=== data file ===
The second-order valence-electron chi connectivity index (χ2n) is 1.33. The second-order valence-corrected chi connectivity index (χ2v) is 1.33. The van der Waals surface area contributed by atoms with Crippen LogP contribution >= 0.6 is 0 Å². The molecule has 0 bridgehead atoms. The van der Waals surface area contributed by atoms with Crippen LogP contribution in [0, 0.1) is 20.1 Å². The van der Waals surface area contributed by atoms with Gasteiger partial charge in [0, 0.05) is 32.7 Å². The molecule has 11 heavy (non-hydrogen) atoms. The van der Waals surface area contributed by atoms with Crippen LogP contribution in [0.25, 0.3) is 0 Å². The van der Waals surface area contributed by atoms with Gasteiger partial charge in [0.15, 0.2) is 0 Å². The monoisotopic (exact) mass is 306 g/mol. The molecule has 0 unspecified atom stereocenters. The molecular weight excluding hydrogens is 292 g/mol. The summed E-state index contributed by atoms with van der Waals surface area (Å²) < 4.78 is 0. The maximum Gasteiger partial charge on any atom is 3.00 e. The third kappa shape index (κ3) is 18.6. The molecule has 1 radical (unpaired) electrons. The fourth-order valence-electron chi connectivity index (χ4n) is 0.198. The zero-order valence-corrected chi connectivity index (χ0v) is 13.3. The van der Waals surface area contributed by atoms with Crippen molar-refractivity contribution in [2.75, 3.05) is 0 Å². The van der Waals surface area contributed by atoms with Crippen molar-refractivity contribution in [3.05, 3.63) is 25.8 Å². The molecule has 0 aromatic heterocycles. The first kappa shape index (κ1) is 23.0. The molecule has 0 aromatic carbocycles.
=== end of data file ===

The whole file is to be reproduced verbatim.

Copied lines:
The second-order valence-electron chi connectivity index (χ2n) is 1.33. The second-order valence-corrected chi connectivity index (χ2v) is 1.33. The van der Waals surface area contributed by atoms with Crippen LogP contribution >= 0.6 is 0 Å². The molecule has 0 bridgehead atoms. The van der Waals surface area contributed by atoms with Crippen LogP contribution in [0, 0.1) is 20.1 Å². The van der Waals surface area contributed by atoms with Gasteiger partial charge in [0, 0.05) is 32.7 Å². The molecule has 11 heavy (non-hydrogen) atoms. The van der Waals surface area contributed by atoms with Crippen LogP contribution in [0.25, 0.3) is 0 Å². The van der Waals surface area contributed by atoms with Gasteiger partial charge in [0.15, 0.2) is 0 Å². The monoisotopic (exact) mass is 306 g/mol. The molecule has 0 unspecified atom stereocenters. The molecular weight excluding hydrogens is 292 g/mol. The summed E-state index contributed by atoms with van der Waals surface area (Å²) < 4.78 is 0. The maximum Gasteiger partial charge on any atom is 3.00 e. The third kappa shape index (κ3) is 18.6. The molecule has 1 radical (unpaired) electrons. The fourth-order valence-electron chi connectivity index (χ4n) is 0.198. The zero-order valence-corrected chi connectivity index (χ0v) is 13.3. The van der Waals surface area contributed by atoms with Crippen molar-refractivity contribution in [2.75, 3.05) is 0 Å². The van der Waals surface area contributed by atoms with Crippen molar-refractivity contribution in [3.05, 3.63) is 25.8 Å². The molecule has 0 aromatic heterocycles. The first kappa shape index (κ1) is 23.0. The molecule has 0 aromatic carbocycles.